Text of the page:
Truth be told, it was the most enormous marrow, both in length and girth. Green it was, with stripes of deep and buttery yellow.
Resting against it, a rosette of yellow silk enclosed the words ‘Country Champion’. A large silver cup stood to one side Behind the trestle table, which sagged under the massive vegetable’s weight, stood Lord Ulysses Plott, a grin, almost as wide as the marrow was long, plastered across his face.
In front of the trestle, Lady Philomena Plott stood in conversation with Al Kidder, the bull-chested and white-bearded Curate of St. Werenfridus. A passing spectator deposited their empty tea-cup on the trestle, which groaned alarmingly under the additional weight.
‘Stand back, Lady Plott. That table is about to be squashed by the squash,’ Kidder gave a deep-chested laugh.
Philomena regarded the marrow, its sheer size and gentle but definite curvature. ‘It’s vegetables like this that make you doubt the sanity of the Doctrine of Signatures,’ she said.
The sun was setting by the time the Plotts headed for home. Philly was driving, Ulysses had had a couple of celebratory gins, and then a couple more. She didn’t mind in the least, he’d done the same for her several times. Today was his turn, and he deserved it.
As they bounced along the winding lanes in their old Citroen, the enormous marrow nestled in heap of old blankets on the back seat, Ulysses said: ‘They said I couldn’t do it, Philly. They weren’t interested in my methods, they didn’t even want to talk.’ He smiled a smile of deepest satisfaction, ‘I showed them.’
Philly had heard it all before, and more than once. She sympathised, she really did. She patted Ulysees hand affectionately, ‘I always knew you’d do it. You and your remarkable marrow.’
‘I know you did, m’dear. Even on the days I stopped believing it myself.’ Lord Plott coughed, cleared his throat, and blew his nose. ‘Couldn’t have done it without you, my sweet. Kept me going.’
‘Well, that’s why we’re here, isn’t it?’ Philomena said.
Ulysses settled back into the passenger seat, ‘This has been one of the best days of my life.’
The next day Ulysses was up at his usual time, spent a long morning writing science fiction, and the afternoon in his garden. As the days went by, his writing mornings grew longer and longer. Words were pouring onto the page, good ones too. By the end of the week it was all he was doing. Out in his part of the garden Michaelmas daises set seed, Brussels swelled on the stem, and old raspberry canes rattled in the wind.
It wasn’t long before Philomena noticed.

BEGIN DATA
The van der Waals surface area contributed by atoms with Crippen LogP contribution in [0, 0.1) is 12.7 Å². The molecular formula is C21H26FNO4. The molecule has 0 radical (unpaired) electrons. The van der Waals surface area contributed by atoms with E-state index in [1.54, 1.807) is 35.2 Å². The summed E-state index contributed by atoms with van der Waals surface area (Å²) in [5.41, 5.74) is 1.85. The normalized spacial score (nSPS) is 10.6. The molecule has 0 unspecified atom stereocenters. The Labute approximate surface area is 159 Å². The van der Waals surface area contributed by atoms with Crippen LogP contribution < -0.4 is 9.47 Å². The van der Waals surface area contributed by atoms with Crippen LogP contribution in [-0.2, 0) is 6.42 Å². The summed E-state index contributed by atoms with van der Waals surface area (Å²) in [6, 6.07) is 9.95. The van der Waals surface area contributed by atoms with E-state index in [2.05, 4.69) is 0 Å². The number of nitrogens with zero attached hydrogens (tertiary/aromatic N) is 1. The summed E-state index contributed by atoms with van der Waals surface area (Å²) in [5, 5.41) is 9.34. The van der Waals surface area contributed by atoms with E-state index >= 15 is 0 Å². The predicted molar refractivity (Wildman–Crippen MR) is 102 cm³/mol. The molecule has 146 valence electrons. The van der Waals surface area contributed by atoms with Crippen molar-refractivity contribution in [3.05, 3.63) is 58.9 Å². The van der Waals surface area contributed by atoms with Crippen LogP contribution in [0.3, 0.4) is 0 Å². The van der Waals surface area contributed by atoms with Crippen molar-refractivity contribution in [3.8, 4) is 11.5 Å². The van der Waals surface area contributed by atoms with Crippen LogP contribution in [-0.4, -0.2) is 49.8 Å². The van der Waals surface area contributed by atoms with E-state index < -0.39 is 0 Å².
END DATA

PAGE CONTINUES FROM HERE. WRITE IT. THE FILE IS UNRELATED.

‘Cup of tea?’
Ulysses looked up from his writing, ‘Slice of cake? Splendid idea. ’
The kitchen table had always been neutral territory. The kettle boiled, Philomena warmed the pot and made the tea while Ulysses cut two generous slices of his home-made fruit cake.
They sat down. Ulysses poured. China clinked on china, that familiar, comforting sound.
Philly looked her husband in the eye. ‘What’s up, Lissy?’
There was no avoiding it. Ulysses realised he was glad to get it off his chest. ‘It’s this marrow thing, Philly. In the end, winning that prize just wasn’t what I thought it would be.’
Philomena thought back to her first novel deal, that heady moment of joy, the champagne, the laughter. After so many years – vindication. Then, a few days later – nothing. She’d never mentioned it. ‘It’s funny, isn’t it, when you get what you want, your feelings aren’t what you thought they would be.’
‘That’s exactly it. Don’t get me wrong, I don’t feel glum, and I’m not down in the dumps, it’s just that…’
‘You thought you’d be happier about it for longer?’
‘That’s just it,’ Ulysses patted the table with a small flourish.
Philomena leaned towards him, eyes intent. ‘But are you satisfied?’
‘Yes,’ Ulysses said after a moment. ‘Yes, I am. Maybe that’s the answer – happiness is fleeting, a thing for the moment, it’s the satisfaction that endures.’
‘And maybe Kipling was right.’
Momentarily puzzled, Ulysses looked down at his slice of home-made cake. Then the coin dropped. ‘Rudyard? Triumph and disaster? It was all right for him, Nobel laureate and all that.‘ He scratched at the hairs on his chin, ‘Maybe it wasn’t that important after all.’
‘It was to you.’
‘Yes, it was,’ Ulysses exclaimed. ‘Still is, actually. Bloody pleased with myself. But that’s it, isn’t it? Job done, game over, and time to move on. Time, in fact, to get back out into the garden.’
‘How about we eat down in the Poet and Castle tonight? Have a chat with a few friends and listen to what they have to say?’
‘Good idea, I fancy a stroll.”
To be continued…?